From "Anti- Submarine Detection Investigation Committee," dating to British, French, and American anti-submarine warfare research during World War I. Known as ASDIC (Admiralty's Anti-Submarine Division) in British and Commonwealth navies until the 1950s and the most important underwater detection device since the interwar period. Sonar takes two forms: active, emitting sonic impulses and measuring distance and direction through receiving their reflections; and passive, determining bearing and range through comparative analysis of received sound.
The Allied Submarine Detection Investigation Committee produced an experimental set in 1918, but the first operational units went to sea only in 1928 (aboard British A-class destroyers). All were “searchlight” units using high-frequency emissions (20–40 kilocycles). They had short ranges (to 3,500 yards) and were ineffective at speeds much above 15 knots. Such sets also had a 200-yard dead zone and slow operating rates. They determined direction but not depth. Most navies, in consequence, relied heavily on hydrophones for submarine search and used sonar primarily for attack guidance.
All Royal Navy destroyers were fitted with ASDIC during the early 1930s. This underwater detection device to locate U-boats using sound echoes was refined before and during World War II by British and other anti-Nazi scientists. Improved hydrophones had long been able to detect a U-boat's bearing.
When grouped to receive echoes of sound pulses, they also determined range. ASDIC worked by sending out acoustical pulses that echoed off hulls of U-boats, but also sometimes off the sides of whales or schools of fish. The echoes were heard by grouped hydrophones on the sending ship, so that an ASDIC screen and operator provided the escort's captain with estimated range and position of the enemy submarine. It was limited by the sounds of other ships' screws, rough seas, and onboard machinery of its host ship. Such interference enabled U-boats to hide from escorts inside the "noise barrier" created by a convoy. More importantly, even in optimum conditions early ASDIC could not determine a U-boat's depth.
British and Commonwealth ASDIC operators could locate U-boats to a distance of 2,000 meters by 1940. However, from 200 meters range to source, pulse and echo merged. That meant U-boats were lost to detection before the moment of attack, just as a destroyer closed on its position. Because forward-throwing technology for depth charges had not been developed, the explosives were dropped astern of the charging destroyer across the last known position of the U-boat. Loss of contact, stern attack, and the time it took charges to sink to explosive depth combined to permit many U-boats to escape destruction simply by turning hard away from the closing destroyer or corvette. Admiral Karl Dönitz, head of the Kriegsmarine U-boat arm, countered the threat from ASDIC by instructing U-boat captains to attack only on the surface and at night. That countermeasure was lost to U-boats once the Western Allies deployed aircraft equipped with Leigh Lights. Dönitz next ordered research into absorbent coating and rubber hull paints to reduce the ASDIC signature of his U-boats, but with little success. Similarly, release of a Pillenwerfer noise-maker only tricked inexperienced ASDIC operators. An advanced Type 147 ASDIC set was developed later in the war that tracked U-boats in three dimensions, giving readouts of bearing as well as range and depth. Note: All Western Allied navies adopted the U. S. Navy term for ASDIC in 1943: sonar.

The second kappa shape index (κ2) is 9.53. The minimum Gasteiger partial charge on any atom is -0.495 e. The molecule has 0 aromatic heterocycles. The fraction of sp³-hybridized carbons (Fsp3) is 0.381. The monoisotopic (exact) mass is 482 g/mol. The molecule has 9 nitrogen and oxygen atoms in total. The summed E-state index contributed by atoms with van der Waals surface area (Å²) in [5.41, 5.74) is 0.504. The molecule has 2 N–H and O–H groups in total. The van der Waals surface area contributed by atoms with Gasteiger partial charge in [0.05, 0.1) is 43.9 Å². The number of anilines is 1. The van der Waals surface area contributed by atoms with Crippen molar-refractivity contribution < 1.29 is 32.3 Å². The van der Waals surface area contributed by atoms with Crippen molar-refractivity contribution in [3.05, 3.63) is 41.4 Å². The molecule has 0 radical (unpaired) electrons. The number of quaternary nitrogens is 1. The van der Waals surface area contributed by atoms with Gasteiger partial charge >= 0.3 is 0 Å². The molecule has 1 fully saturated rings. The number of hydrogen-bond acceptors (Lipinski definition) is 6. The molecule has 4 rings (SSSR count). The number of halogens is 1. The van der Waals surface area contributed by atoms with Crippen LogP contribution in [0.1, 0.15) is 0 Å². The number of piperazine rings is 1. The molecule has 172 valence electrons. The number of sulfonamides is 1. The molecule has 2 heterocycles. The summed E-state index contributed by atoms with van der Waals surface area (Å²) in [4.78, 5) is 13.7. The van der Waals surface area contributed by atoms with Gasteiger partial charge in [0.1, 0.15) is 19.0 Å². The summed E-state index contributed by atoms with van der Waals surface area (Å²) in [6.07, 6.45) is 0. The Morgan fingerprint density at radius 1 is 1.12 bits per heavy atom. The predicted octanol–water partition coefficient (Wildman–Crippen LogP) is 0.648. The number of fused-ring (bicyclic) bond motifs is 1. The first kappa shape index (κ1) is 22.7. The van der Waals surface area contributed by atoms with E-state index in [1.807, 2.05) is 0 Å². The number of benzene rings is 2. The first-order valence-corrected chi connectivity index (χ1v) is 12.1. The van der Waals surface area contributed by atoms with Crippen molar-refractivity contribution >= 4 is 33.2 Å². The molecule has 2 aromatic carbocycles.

Major wartime sonar developments attempted to address these deficiencies. Power rotation and improved displays enhanced operating rates, and streamlined steel domes raised useful search speeds. Dual-frequency sets (operating at either 14 or 30 kilocycles) enhanced ranges, and tilting transducers eliminated the dead zone. Britain also developed a specialized sonar (Type 147B) for accurate depth determination. A simultaneous line of development, the scanning sonar using an omnidirectional transmitter coupled to an array of fixed receiving transducers, offered a possible solution to the search problem. Such equipment required greater power to maintain its range but could be larger (since rotation was eliminated) and hence could operate at lower frequencies, enhancing performance.